Health and Human Services (HHS) to investigate an allegedly
anti-Semitic, anti-Catholic chaplain at a government-run clinical
research hospital in Bethesda, Md.
The Rev. O. Ray Fitzgerald, a Methodist minister and former head of
the Spiritual Ministry Department, was demoted after a Catholic chaplain
that he fired was judged the victim of “discriminatory and retaliatory
animus” in an Equal Employment Opportunity Commission decision.
But while the Catholic chaplain was reinstated, Fitzgerald still
holds a chaplaincy position at the clinic, which is run by the National
Institutes of Health (NIH). In light of a lawsuit and two EEOC
complaints against Fitzgerald, fourteen Congressmen want that changed.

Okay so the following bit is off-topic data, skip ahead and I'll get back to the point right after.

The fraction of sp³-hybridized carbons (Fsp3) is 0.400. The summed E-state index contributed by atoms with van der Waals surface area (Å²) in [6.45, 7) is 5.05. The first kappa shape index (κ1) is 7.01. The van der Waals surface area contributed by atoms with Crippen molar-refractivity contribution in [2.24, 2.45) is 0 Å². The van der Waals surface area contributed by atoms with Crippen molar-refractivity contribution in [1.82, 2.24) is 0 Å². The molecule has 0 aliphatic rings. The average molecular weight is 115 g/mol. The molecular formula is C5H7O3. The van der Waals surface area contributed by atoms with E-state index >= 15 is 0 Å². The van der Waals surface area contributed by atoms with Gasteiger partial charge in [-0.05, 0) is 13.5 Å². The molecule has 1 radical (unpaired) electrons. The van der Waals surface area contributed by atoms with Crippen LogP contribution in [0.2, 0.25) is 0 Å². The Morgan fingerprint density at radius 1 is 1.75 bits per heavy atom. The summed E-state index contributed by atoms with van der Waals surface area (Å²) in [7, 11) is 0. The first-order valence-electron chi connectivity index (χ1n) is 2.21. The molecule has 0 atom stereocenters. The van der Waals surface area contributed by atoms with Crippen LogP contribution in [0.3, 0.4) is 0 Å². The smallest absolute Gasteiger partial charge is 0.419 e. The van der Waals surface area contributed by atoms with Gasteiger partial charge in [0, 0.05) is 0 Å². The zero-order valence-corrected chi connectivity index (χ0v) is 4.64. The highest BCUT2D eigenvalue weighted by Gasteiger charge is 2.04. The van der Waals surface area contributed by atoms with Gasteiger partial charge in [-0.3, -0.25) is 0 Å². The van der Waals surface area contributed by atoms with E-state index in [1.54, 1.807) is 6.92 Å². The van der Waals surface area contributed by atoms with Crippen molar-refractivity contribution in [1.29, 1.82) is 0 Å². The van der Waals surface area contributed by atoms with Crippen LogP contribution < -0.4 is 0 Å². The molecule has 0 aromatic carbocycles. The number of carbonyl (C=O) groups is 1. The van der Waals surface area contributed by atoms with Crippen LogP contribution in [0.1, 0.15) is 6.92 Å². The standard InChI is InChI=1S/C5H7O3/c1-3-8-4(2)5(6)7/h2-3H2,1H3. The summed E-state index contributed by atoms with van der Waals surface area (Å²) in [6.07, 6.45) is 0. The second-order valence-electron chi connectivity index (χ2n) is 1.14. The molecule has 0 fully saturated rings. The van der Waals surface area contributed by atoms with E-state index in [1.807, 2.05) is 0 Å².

“Intolerance has no place at the National Institutes of Health,
especially within the Spiritual Ministry Department,” wrote Rep. Chris
Van Hollen (D-Md.), who spearheaded the letter from Capitol Hill.
In a July 9 letter to HHS Secretary Michael Leavitt, a bipartisan
group urged him to send the administration’s Inspector General “to
investigate all allegations of impropriety and mismanagement.”
Allegations of intolerance include claims that Fitzgerald organized
schedules so some patients could not access a chaplain from their faith
tradition. Former chaplains complained that he fired those who
challenged him and that he referred to Rabbi Reeve Brenner as “the
butthead Jew” and “the crass Jew.”
Edar Rogler, a former Greek Orthodox chaplain who filed the lawsuit,
testified in an EEOC hearing that Fitzgerald told her that Catholic
priests are pedophiles.
The HHS issued a statement to The Washington Post saying the NIH has
already performed a thorough, independent review of the spiritual
ministry department. But with Fitzgerald still on the payroll, the
coalition still isn’t happy.
“We do not believe that the NIH management has acted sufficiently to
remedy this serious matter,” the letter said.

Copyright 2007 Religion News Service